'plugins/packages/extensions' that highlight all 'nouns, adjs, OR adverbs, or other 'parts of speech'?


well if there is, it seems like one of these:

  1. nobody knows

  2. very hard to find out of many ‘plugins/packages/extensions’


I don’t think there is any such thing. Also, I can imagine that parsing a file against a vocabulary of thousands of keywords would be very slow.

An average 20-year-old knows 42,000 words coming from 11,100 word families; an average 60-year-old knows 48,200 lemmas coming from 13,400 word families. (via)

The Second Edition of the 20-volume Oxford English Dictionary contains full entries for 171,476 words in current use, and 47,156 obsolete words. To this may be added around 9,500 derivative words included as subentries. (via)


The vocab size isn’t the biggest problem that has to be solved. A sophisticated caching scheme can reduce lookup calls to a minimum, because a lot of language is redundant, particularly over article- and book-length discussions on single topics. The hardest problem is determining what each word is. You can look up the word “Wicked”. Is that the past-tense of “to wick”, an adjective describing a mean person, a slang synonym for “cool”, or a musical? You can frequently tell, but you have to look at the words in front of and behind the word in question. Humans can understand the concepts indicated by words, but computers have to make a best guess based on tables of word pairing frequency. These data exist in multiple forms, but building the required dataset takes a lot of storage space and bandwidth, as well as access to a lot of texts that you can use to generate the dataset, so it’s a job that has to be done by people with the expertise and computing process to do it. The resulting data is not the easiest to work with, but fortunately that problem has already been solved. Enter projects like the Natural Language Toolkit, which have convenient APIs for decoding parts of speech. When I feed the entire text of Franz Kafka’s Metamorphosis to NLTK, it takes 5.8 seconds to return a parsed tree of the text. A package that cached its results and only re-processed those parts of the text that actually changed could run many searches on much smaller spans of text, then apply decorations in Atom to highlight specific words. There’s a JavaScript module for natural language processing, but the part-of-speech documentation makes it look like you have to write your own lexicon.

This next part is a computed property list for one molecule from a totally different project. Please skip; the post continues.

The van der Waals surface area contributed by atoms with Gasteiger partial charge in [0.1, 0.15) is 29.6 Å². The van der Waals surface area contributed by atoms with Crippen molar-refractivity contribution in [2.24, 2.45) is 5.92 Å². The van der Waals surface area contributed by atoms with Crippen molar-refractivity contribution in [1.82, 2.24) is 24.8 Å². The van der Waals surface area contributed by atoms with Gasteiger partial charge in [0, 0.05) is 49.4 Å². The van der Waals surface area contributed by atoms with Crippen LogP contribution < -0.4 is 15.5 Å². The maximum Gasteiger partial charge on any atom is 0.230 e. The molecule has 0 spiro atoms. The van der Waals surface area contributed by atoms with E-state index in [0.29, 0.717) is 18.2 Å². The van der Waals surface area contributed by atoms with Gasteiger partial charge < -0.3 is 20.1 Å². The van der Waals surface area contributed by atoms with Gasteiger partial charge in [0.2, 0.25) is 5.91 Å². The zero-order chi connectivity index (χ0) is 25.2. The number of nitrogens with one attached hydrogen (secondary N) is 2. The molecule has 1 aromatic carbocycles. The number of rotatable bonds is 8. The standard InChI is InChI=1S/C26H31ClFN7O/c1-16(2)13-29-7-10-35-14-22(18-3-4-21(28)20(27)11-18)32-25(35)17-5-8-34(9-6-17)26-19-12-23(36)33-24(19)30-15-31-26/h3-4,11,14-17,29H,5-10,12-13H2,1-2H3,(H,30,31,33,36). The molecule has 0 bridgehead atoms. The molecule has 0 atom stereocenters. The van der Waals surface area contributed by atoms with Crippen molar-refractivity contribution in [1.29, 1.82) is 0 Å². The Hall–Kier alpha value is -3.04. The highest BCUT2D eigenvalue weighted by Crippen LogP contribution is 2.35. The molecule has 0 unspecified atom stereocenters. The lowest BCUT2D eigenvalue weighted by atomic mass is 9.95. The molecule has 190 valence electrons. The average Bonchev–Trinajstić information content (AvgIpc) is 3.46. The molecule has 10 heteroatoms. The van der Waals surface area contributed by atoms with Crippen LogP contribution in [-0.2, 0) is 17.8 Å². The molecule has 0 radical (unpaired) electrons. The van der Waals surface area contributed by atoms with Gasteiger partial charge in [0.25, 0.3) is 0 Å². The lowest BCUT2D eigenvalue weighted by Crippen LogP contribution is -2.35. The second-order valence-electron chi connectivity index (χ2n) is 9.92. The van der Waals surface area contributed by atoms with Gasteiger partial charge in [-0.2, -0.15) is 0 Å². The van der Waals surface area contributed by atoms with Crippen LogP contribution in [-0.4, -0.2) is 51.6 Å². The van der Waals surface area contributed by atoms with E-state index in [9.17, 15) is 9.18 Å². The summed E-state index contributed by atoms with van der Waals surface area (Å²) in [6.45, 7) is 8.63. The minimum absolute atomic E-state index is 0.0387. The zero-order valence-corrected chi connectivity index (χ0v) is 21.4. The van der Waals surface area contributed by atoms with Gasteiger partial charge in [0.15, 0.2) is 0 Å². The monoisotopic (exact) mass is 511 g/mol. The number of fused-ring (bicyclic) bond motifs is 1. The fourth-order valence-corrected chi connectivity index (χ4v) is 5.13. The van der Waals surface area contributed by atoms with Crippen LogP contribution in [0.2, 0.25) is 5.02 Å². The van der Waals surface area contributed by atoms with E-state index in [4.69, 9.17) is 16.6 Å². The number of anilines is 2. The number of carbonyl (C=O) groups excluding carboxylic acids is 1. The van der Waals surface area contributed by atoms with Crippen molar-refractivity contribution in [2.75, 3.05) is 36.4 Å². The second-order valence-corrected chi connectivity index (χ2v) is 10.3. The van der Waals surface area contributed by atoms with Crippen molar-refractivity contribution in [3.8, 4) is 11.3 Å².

walking or at least sitting encyclopedia… doesnt even need a place to save/store info/notes… insane just insane…

anyhow asked cos saw that this software

had the feature/function in their 2017 release, dunno how they do it tho, havent used as well